Remembering Our Past: Studies in Autobiographical Memory
David C. Rubin
Cambridge University Press, Feb 13, 1999 - Psychology - 448 pages
The recent attempt to move research in cognitive psychology out of the laboratory makes autobiographical memory appealing, because naturalistic studies can be done while maintaining empirical rigor. Many practical problems fall into the category of autobiographical memory, such as eyewitness testimony, survey research, and clinical syndromes in which there are distortions of memory. This book's scope extends beyond psychology into law, medicine, sociology, and literature. Work on autobiographical memory has matured since David Rubin's Autobiographical Memory appeared in 1986, and the timing is right for a new overview of the topic. Remembering Our Past presents innovative research chapters and general reviews, covering such topics as emotions, eyewitness memory, false memory syndrome, and amnesia. The volume will appeal to graduate students and researchers in cognitive science and psychology.
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What is recollective memory?
Autobiographical knowledge and autobiographical memories
Autobiographical remembering Narrative constraints on objectified selves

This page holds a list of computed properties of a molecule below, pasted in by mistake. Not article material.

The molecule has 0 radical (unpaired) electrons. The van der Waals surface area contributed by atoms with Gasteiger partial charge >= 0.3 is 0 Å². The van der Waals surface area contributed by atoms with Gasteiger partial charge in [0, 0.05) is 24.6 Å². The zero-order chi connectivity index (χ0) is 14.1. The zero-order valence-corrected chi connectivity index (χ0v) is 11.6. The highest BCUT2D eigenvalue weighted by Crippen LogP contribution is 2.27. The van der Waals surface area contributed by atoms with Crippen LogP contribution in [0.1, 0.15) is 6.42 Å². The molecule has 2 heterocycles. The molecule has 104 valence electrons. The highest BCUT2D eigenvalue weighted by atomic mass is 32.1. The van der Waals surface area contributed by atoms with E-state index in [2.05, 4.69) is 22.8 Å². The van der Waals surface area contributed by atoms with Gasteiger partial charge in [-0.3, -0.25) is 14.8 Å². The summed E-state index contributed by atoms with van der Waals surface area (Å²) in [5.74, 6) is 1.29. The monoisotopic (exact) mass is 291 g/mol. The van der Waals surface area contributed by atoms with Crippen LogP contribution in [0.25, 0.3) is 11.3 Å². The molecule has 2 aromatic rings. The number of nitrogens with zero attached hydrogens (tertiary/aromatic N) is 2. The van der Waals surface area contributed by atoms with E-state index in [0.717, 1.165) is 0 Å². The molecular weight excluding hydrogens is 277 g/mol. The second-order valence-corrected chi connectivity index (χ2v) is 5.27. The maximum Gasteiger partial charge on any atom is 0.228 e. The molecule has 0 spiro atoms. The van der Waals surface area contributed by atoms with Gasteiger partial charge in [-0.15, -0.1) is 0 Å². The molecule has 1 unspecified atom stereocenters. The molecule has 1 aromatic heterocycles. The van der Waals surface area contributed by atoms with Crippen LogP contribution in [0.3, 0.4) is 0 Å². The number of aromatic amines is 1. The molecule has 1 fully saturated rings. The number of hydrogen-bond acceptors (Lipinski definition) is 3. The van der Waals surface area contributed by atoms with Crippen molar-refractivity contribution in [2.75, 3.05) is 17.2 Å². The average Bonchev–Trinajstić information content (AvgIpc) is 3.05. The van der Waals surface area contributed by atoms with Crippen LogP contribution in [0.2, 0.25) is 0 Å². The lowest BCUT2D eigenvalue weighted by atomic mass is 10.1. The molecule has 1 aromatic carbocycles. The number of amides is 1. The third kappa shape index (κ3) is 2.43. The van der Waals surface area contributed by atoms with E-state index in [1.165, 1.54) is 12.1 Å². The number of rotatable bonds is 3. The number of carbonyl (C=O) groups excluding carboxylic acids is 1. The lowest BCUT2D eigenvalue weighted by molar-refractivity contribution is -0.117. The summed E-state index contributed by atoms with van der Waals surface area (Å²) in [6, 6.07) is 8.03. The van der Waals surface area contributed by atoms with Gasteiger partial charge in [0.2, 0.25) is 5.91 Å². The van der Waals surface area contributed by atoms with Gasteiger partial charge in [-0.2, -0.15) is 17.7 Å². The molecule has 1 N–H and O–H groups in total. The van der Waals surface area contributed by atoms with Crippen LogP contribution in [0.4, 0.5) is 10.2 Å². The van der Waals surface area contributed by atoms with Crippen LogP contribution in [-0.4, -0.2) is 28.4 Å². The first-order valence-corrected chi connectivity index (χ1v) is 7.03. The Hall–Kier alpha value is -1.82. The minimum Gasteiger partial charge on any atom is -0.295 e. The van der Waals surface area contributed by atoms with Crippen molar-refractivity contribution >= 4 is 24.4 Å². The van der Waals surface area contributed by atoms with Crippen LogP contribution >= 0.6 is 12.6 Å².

Time in autobiographical memory
The pliability of autobiographical memory Misinformation and the false memory problem
Depression and the specificity of autobiographical memory
Remembering as communication A family recounts its past
Group narrative as a cultural context of autobiography
Memories of college The importance of specific educational episodes
Development and disruption
Remembering recounting and reminiscing The development of autobiographical memory in social context
Intersecting meanings of reminiscence in adult development and aging
accuracy adults amnesia argued asked autobiographical knowledge autobiographical memory autobiographical remembering Baddeley Barclay behavior Brewer Cambridge University Press child Christianson Cognitive Psychology coherent confabulation construction context conversation Conway cues D. C. Rubin delusions discussion elaborative emotion and memory emotional events encoding episodic memory evaluative event item evidence example experience Experimental Psychology feelings Fivush flashbulb memory forms of memory frontal lobe function Hillsdale Holocaust imagery individual Journal of Experimental Lawrence Erlbaum learning Loftus long-term memory meaning memory images memory impairment metamemory misinformation effect modified test mood mother narrative units narrator Neisser occur overgeneral patients pattern perspective Pillemer postevent item recall recollective memory reconstructive recounting reminiscence reported responses retrieval retrograde amnesia role schema schemata schizophrenia social specific story structure subjects suggested temporal themes theory tion Wagenaar words Yolanda York Zaragoza